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'Sharper than swords, sturdier than stones': space, language, and gender in fifteenth-century London

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dc.contributor.advisor Ewan, Elizabeth Logue, Alexandra 2011-09-16 2011-09-16T20:15:16Z 2011-09-16T20:15:16Z 2011-09-16
dc.description.abstract Through an examination of neighbourhood conflicts over property boundaries, marriage contracts and defamation, this thesis argues that the dichotomy of public and private is an anachronistic and untenable division in fifteenth-century London. Instead, Londoners were concerned with degrees of visibility and control over space, rather than the maintenance of a strict separation of public and private. The tensions that resulted from shared, often subdivided space could culminate in a legal battle before the assize of nuisance, a secular court where individuals complained that their neighbour’s property encroached upon their own and that, through those encroachments, a neighbour exposed the plaintiff’s household to public scrutiny. Marriage conflicts and defamation suits brought before the ecclesiastical Consistory court were similarly concerned with public knowledge, as both relied on a certain degree of publicity in order to be effective. Witnesses were required to see and hear both the exchange of consent and the exchange of insults. Using these two London courts, this thesis explores how the house and household lives were open to others and how Londoners lived their lives in varying degrees of publicity, rather than in public or private. en_US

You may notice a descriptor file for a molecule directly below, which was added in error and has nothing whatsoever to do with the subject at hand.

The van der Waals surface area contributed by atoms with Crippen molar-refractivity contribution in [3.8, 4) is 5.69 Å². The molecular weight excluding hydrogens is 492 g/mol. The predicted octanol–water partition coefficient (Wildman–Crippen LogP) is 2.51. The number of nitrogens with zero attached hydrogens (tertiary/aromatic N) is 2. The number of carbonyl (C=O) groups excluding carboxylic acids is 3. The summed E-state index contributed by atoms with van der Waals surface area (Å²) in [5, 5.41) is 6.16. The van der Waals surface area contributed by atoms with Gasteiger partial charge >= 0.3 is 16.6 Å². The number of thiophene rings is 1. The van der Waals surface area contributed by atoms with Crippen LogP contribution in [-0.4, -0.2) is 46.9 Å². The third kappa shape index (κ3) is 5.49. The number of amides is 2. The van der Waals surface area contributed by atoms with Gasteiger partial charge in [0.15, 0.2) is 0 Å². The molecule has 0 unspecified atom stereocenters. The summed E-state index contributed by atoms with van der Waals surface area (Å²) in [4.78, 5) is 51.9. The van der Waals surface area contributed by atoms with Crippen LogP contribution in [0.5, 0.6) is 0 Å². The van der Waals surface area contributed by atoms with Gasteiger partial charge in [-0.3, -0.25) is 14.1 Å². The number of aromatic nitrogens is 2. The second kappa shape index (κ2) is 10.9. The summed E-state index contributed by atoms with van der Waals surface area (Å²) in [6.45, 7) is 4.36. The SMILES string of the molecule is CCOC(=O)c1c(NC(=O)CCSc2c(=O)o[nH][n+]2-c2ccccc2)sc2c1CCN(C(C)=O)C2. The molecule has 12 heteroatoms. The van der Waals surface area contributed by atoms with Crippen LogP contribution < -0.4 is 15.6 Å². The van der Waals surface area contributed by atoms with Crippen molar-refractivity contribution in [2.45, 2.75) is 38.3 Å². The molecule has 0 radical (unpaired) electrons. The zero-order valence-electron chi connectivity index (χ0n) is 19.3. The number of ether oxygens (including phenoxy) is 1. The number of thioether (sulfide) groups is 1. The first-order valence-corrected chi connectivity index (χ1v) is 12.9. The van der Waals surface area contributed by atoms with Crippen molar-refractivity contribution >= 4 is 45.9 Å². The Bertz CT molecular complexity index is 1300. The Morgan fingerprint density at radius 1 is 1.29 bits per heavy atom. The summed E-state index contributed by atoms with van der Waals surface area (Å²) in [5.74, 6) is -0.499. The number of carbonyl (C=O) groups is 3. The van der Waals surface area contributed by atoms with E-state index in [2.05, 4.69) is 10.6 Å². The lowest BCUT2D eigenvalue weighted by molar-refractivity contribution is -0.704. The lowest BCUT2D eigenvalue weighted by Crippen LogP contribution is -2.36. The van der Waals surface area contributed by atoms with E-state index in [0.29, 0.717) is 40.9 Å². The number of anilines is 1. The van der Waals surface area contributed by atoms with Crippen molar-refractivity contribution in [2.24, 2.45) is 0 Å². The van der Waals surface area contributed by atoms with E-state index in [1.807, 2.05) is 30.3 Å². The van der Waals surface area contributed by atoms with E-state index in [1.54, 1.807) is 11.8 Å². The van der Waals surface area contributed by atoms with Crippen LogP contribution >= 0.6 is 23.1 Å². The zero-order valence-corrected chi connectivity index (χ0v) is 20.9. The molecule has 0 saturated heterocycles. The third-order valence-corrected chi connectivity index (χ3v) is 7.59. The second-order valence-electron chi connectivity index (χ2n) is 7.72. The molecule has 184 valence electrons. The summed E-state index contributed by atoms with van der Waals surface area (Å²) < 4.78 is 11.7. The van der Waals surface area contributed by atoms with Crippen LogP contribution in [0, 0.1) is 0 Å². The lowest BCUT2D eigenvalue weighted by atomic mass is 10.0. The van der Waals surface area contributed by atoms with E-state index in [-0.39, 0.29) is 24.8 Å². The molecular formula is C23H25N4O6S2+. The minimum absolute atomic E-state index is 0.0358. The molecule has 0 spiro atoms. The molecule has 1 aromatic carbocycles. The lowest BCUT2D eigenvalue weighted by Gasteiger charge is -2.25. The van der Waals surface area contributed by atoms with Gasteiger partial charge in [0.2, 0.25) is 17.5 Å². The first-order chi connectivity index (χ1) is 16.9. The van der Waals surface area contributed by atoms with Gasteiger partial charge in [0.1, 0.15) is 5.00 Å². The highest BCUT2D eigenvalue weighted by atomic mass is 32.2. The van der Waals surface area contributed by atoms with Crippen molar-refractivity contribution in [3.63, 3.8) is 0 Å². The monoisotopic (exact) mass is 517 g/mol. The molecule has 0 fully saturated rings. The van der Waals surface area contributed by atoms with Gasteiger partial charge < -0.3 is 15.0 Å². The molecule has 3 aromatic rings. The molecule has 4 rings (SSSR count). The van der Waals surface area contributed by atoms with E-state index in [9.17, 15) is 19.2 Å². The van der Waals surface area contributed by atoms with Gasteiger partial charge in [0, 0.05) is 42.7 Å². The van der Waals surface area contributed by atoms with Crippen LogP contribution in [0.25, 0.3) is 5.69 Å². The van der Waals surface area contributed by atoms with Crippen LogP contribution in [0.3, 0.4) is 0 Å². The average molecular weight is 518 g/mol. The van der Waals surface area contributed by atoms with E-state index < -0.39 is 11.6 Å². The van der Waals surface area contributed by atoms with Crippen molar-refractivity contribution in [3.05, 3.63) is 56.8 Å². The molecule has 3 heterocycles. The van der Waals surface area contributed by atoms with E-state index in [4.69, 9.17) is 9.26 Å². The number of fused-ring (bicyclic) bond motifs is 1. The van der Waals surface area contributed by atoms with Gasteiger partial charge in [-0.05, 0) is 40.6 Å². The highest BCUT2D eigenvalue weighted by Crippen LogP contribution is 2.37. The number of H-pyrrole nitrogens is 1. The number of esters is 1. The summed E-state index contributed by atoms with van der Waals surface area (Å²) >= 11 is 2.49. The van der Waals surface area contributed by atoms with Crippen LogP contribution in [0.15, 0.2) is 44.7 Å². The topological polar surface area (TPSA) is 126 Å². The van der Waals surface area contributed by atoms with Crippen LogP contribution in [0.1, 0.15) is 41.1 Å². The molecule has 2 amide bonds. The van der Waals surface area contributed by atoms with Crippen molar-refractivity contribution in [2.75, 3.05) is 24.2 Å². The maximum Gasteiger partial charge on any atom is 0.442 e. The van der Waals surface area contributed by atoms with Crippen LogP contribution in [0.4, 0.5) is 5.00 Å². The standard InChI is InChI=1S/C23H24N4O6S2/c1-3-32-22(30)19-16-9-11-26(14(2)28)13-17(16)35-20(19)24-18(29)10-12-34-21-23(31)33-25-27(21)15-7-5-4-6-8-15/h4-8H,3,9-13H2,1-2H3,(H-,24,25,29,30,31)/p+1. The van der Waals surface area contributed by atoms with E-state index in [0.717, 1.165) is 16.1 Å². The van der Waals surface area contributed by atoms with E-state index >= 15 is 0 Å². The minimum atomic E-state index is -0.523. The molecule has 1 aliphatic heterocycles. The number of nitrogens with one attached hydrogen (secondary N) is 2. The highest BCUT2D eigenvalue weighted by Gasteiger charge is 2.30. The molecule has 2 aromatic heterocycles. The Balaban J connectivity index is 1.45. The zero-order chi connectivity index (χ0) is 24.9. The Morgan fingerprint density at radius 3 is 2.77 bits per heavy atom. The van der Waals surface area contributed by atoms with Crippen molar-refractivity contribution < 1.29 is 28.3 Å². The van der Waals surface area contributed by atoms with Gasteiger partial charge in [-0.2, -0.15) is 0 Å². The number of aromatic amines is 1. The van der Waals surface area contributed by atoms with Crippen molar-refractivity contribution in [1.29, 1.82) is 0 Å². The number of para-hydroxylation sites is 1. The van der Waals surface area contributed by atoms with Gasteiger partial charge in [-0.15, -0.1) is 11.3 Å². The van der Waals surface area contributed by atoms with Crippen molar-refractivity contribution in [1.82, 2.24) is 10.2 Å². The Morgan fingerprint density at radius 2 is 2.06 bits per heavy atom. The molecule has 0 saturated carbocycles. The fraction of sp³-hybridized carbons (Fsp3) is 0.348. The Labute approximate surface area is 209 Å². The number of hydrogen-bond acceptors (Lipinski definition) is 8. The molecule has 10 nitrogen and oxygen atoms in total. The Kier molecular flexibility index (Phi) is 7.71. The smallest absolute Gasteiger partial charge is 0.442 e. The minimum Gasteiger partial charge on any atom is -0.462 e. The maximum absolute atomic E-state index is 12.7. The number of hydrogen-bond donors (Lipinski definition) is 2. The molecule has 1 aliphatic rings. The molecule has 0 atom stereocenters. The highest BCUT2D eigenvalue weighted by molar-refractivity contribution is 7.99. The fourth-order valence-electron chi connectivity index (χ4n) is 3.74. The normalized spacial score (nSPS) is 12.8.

dc.language.iso en en_US
dc.subject London, space, premodern, gender en_US
dc.title 'Sharper than swords, sturdier than stones': space, language, and gender in fifteenth-century London en_US
dc.type Thesis en_US History en_US Master of Arts en_US Department of History en_US

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